Barriers to Effective Communications
Everyone has experienced, at one time or another the frustration of feeling misunderstood and being unable to make ourselves understood by another person. Anything which, blocks the meaning of a communication, is a barrier to communication. Effective communication is like a house built one block at a time. First to build a house trust must be built; trust is not a group process it is created in one to one connections with each individual. Second, be bold and open, better communications are clear, direct, respect, reflective and frequent. And finally, strive to continually overcome the barriers to effective communication, challenge others to grow and educate your self. There are many barriers to effective communication, we will examine four of the main ones, stereotyping, language, showing approval or disapproval, and becoming defensive.
One of the greatest barriers to communication is stereotyping. A stereotype is defined as "A conventional, formulaic, and oversimplified conception, opinion, or image"(www.dictonary.com). When an individual has a preconception about another individual, it makes it difficult for the individual not to view the other individual's communication with prejudice. Within stereotyping there are many facets in which one hold's bias views to another individuals message. Of these there are stereotypes for race, religion, and gender. To better understand how stereotyping can hinder effective communication each area needs to be scrutinized in greater detail. To this day, some people are still judging others by the color of their skin. Racial stereotyping is an extremely detrimental facet of stereotyping. It can very well pave the road to out right racism. Racial stereotyping can create communication barriers on a multitude of levels. A perfect example would be an individual believing he is more intelligent than another due to race alone. That individual would discard all communication from the other individual, thus creating a communication barrier. In the past few weeks there had been a great many examples of religious stereotypes hindering effective communication. One only needs to look to the Middle East for an example of this. Due to religious stereotypes it took a trip from the president to get the Israelis and Palestinians to start communication after a week filled with bloodshed. The effect of the meeting has still been minimal and this is due largely in part to stereotypes creating communication barriers. The final major stereotype is based on gender. Many times both men and women discount what the other has to say due to gender stereotypes. Gender bias or sexism is a deep-rooted stereotype that every individual at one time or another has been guilty of. This stereotype severely hinders the ability for many individuals of opposite sexes to communicate effectively. When an individual interprets another person's message as threatening, they often react in a defensive way. A common reaction to criticism is for a person to become defensive. Becoming defensive is a natural reaction whether the criticism a person receives is insulting or constructive. Instantly becoming defensive creates a barrier to effective communication. When reacting defensively clear communication may be impaired, instead of listening to what is being said by the other person, the defensive person is preparing to justify their thinking or actions.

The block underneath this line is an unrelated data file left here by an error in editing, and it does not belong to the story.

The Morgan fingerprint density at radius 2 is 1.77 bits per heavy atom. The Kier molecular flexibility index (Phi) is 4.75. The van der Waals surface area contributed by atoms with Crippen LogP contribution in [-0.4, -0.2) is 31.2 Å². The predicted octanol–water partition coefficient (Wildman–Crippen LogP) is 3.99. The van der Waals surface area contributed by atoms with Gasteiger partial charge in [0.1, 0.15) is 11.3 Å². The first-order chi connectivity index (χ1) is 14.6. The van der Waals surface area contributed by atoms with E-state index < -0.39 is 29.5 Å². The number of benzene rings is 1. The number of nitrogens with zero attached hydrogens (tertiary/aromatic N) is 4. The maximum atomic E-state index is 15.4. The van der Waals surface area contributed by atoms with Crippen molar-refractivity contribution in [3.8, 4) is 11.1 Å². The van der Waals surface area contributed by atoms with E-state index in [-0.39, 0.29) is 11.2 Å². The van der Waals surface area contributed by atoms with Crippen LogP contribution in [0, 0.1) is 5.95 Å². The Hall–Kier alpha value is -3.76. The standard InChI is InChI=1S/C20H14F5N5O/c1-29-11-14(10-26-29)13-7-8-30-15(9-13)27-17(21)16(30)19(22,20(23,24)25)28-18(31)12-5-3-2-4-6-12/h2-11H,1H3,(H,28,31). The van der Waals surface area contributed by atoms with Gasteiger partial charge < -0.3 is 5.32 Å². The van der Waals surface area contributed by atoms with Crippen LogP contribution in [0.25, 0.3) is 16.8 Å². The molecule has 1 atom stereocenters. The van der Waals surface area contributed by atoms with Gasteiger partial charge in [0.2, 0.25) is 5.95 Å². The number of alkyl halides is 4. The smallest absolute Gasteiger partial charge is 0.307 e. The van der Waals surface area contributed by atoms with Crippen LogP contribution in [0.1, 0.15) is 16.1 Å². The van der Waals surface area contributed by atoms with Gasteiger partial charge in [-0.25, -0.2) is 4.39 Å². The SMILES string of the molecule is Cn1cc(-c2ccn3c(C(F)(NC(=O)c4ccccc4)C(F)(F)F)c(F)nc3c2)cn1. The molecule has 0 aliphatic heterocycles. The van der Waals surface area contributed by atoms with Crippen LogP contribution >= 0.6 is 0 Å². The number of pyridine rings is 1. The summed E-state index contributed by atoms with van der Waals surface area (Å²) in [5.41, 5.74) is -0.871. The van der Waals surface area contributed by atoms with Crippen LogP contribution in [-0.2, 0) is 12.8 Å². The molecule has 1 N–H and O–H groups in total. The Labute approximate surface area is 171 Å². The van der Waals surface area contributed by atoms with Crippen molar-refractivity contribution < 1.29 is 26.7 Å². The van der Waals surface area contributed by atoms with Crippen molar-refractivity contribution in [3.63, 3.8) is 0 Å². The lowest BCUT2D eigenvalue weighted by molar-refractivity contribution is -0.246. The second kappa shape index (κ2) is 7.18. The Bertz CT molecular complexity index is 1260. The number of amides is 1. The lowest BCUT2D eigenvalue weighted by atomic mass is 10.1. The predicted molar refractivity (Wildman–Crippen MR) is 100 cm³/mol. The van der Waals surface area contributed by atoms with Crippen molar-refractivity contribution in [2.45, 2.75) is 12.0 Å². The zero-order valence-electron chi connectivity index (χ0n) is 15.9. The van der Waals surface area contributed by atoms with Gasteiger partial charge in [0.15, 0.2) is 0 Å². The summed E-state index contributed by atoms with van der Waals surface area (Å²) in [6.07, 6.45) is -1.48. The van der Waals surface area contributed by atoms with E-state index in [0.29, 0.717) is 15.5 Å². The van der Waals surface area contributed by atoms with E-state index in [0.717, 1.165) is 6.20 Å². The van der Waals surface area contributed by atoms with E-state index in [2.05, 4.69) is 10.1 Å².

It is crucial in the business environment to communicate clearly. When receiving feedback the individual needs to remain calm and think clearly before responding to the other person. Poor listen skills can cause friction between two people. Interpreting information as negative when the information was not intended to be negative can create a communication barrier. By sharpening listening skills an individual can avoid many conflicts with coworkers, this will save a lot of time having to "smooth over" problems that were created due...
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